There have been a number of trials in the past that have gathered evidence that human PSI skills, such as remote viewing, are influenced by external factors. The geomagnetic field strength (GMF, geomagnetic fields) and our orientation to the cosmos, which can be represented with the local sidereal time (siderical time), were determined as significant factors, but there can certainly be more.
Sidereal time – or sidereal time – is a unit from astronomy. It is based on a time scale that describes the rotation of the earth in relation to the fixed stars in the sky. A mean sidereal day, i.e. a full rotation of our planet in comparison to the cosmic background, is 23 hours, 56 minutes and 4.099 seconds (corresponds to 86,164.099 s ≈ 23.9345 h).
With a local sidereal time, we can also express the position of the earth in relation to our galaxy. At 1:30 p.m. local sidereal time (LST), data from a series of experiments by James Spottiswoode (1997) showed that remote viewing had 400 percent better data than the average. At that time, our planet was aligned with the Milky Way so that the galactic center was right on the horizon. From this, Spottiswoode derived his theory of anomalous cognition, according to which PSI abilities can be influenced by our spatial orientation towards our galaxy.
The daily period of highest psychological perception found in the 1997 study, known as the Spottiswoode Peak, lasts about three and a half hours, from 12:45 to 14:15 LST. When the center of the galaxy is directly above us or at the zenith, psychological perception sinks to its lowest point between 5:30 pm and 8:00 pm.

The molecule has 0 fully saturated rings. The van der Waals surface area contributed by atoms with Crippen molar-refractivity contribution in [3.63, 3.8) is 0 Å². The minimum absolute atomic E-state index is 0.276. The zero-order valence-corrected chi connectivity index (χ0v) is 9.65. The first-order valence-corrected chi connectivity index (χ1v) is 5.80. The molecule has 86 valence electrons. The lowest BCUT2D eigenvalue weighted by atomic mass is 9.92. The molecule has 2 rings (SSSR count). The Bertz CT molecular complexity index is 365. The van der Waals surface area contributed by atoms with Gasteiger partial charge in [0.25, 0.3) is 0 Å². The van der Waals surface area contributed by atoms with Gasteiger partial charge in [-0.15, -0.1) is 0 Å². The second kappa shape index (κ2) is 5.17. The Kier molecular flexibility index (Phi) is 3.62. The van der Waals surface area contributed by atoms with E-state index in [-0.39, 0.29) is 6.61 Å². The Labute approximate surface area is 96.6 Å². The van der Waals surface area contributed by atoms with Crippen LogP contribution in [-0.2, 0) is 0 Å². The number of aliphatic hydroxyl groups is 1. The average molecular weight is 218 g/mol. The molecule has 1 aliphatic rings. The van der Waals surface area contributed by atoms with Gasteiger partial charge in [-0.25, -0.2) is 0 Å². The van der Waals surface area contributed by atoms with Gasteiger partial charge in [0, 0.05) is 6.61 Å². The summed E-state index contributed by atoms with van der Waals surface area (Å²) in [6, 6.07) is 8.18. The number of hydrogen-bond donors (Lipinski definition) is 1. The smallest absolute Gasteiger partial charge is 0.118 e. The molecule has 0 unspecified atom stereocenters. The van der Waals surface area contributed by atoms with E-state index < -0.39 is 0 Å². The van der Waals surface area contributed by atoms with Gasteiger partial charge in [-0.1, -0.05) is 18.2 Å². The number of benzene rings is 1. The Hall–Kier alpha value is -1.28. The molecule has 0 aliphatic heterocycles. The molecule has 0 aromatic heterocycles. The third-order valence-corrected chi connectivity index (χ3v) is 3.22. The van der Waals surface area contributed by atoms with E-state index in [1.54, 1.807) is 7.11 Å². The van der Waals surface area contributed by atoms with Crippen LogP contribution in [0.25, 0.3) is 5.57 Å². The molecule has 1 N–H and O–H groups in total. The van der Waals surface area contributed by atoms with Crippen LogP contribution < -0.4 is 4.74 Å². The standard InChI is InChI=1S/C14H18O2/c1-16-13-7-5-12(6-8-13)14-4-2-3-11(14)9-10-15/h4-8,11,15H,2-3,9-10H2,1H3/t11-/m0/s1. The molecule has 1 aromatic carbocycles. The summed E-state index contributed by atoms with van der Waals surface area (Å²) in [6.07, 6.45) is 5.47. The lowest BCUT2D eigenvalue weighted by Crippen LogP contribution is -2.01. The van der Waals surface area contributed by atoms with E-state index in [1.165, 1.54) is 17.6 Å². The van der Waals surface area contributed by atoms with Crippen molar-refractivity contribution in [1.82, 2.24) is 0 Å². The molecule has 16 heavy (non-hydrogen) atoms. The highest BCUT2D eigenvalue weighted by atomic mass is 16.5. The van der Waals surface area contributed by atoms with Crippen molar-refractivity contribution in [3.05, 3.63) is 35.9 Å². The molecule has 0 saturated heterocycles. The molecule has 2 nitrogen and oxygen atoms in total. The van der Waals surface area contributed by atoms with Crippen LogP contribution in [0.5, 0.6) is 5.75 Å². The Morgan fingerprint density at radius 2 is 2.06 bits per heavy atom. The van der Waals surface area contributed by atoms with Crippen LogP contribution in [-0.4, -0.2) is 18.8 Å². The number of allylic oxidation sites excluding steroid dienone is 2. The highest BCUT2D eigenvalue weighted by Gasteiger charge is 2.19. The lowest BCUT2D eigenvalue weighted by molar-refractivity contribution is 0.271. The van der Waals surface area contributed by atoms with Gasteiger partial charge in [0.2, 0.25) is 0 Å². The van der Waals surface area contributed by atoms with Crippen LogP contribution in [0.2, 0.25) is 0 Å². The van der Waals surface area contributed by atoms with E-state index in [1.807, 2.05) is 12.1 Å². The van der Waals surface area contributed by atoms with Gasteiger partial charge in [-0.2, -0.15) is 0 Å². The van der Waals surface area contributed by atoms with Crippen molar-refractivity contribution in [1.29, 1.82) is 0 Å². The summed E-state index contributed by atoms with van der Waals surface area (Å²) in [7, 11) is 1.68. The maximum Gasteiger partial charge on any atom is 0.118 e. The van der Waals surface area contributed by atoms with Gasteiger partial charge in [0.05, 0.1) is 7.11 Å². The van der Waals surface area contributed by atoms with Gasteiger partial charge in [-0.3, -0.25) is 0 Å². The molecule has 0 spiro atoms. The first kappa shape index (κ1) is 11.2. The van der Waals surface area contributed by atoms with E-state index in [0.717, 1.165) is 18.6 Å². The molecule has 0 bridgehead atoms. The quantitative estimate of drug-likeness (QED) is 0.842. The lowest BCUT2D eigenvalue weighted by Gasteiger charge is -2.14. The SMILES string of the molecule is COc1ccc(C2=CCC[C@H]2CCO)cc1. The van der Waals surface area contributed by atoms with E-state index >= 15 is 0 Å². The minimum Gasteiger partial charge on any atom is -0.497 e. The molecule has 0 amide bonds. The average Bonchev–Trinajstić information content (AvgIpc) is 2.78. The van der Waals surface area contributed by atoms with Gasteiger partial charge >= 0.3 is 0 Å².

In addition to discovering the sidereal effect, Spottiswoode found correlations between solar wind and geomagnetic activity in his measurements of anomalous perceptions. During times of low geomagnetic activity, he found that there was an increase in telepathic experiences. That, he says, is the only known physical variable that affects abnormal perception. Geomagnetism is caused by interactions between the solar wind and the ionosphere when ionized plasma from solar storms hits the earth and causes fluctuations in our geomagnetic field.
James Spottiswoode is an American physicist who has conducted psi research, particularly in the field of remote viewing, with a focus on finding physical correlates to psi performance. From the early 1980s, James Spottiswoode was a consultant for the US government funded programs at SRI International and later at SAIC, where the program was relocated. He later served as Research Director of the Cognitive Sciences Laboratory, which carried on earlier work by SRI and SAIC.
Spottiswoode’s Psi research included remote viewing, imagination effects, and data modeling. Spottiswoode examined a database of 2,879 free-answer tests on abnormal cognition. An increased GMF-psi correlation was found for 256 experiments performed at 1 p.m. local sidereal time (p = 0.002). This period was associated with a four-fold increase in the effect size compared to other periods.
Unfortunately, so far it has not been possible to replicate the results. In 2015, Spottiswoode & Ryan re-examined a data set of 3,678 trials, but found a small peak at 7:30 a.m. sidereal time instead of the expected peak at 1:30 p.m. They interpret this lack of replication to mean that the sidereal ESP correlation is modulated by long-term cycles such as solar activity.